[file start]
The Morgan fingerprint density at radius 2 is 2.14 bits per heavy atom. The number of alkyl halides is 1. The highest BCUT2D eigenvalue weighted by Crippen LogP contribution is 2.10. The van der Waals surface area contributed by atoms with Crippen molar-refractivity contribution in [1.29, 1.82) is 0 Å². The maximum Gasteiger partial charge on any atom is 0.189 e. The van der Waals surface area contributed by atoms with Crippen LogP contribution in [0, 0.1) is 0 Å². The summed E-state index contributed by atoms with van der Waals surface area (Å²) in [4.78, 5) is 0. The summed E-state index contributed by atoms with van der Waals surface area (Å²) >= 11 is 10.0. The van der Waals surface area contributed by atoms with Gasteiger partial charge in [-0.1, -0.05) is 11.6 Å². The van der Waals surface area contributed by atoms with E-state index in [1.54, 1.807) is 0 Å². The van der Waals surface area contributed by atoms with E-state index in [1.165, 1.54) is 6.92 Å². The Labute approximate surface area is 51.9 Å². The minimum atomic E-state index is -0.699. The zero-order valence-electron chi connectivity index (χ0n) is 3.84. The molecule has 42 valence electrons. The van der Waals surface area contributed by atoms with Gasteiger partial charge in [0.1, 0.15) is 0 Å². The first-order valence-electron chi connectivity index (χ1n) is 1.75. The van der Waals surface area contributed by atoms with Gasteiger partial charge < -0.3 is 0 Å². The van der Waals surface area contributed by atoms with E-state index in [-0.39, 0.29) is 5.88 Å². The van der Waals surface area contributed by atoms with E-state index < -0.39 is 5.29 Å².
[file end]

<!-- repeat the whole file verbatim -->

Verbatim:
The Morgan fingerprint density at radius 2 is 2.14 bits per heavy atom. The number of alkyl halides is 1. The highest BCUT2D eigenvalue weighted by Crippen LogP contribution is 2.10. The van der Waals surface area contributed by atoms with Crippen molar-refractivity contribution in [1.29, 1.82) is 0 Å². The maximum Gasteiger partial charge on any atom is 0.189 e. The van der Waals surface area contributed by atoms with Crippen LogP contribution in [0, 0.1) is 0 Å². The summed E-state index contributed by atoms with van der Waals surface area (Å²) in [4.78, 5) is 0. The summed E-state index contributed by atoms with van der Waals surface area (Å²) >= 11 is 10.0. The van der Waals surface area contributed by atoms with Gasteiger partial charge in [-0.1, -0.05) is 11.6 Å². The van der Waals surface area contributed by atoms with E-state index in [1.54, 1.807) is 0 Å². The van der Waals surface area contributed by atoms with E-state index in [1.165, 1.54) is 6.92 Å². The Labute approximate surface area is 51.9 Å². The minimum atomic E-state index is -0.699. The zero-order valence-electron chi connectivity index (χ0n) is 3.84. The molecule has 42 valence electrons. The van der Waals surface area contributed by atoms with Gasteiger partial charge in [0.1, 0.15) is 0 Å². The first-order valence-electron chi connectivity index (χ1n) is 1.75. The van der Waals surface area contributed by atoms with Gasteiger partial charge < -0.3 is 0 Å². The van der Waals surface area contributed by atoms with E-state index in [-0.39, 0.29) is 5.88 Å². The van der Waals surface area contributed by atoms with E-state index < -0.39 is 5.29 Å².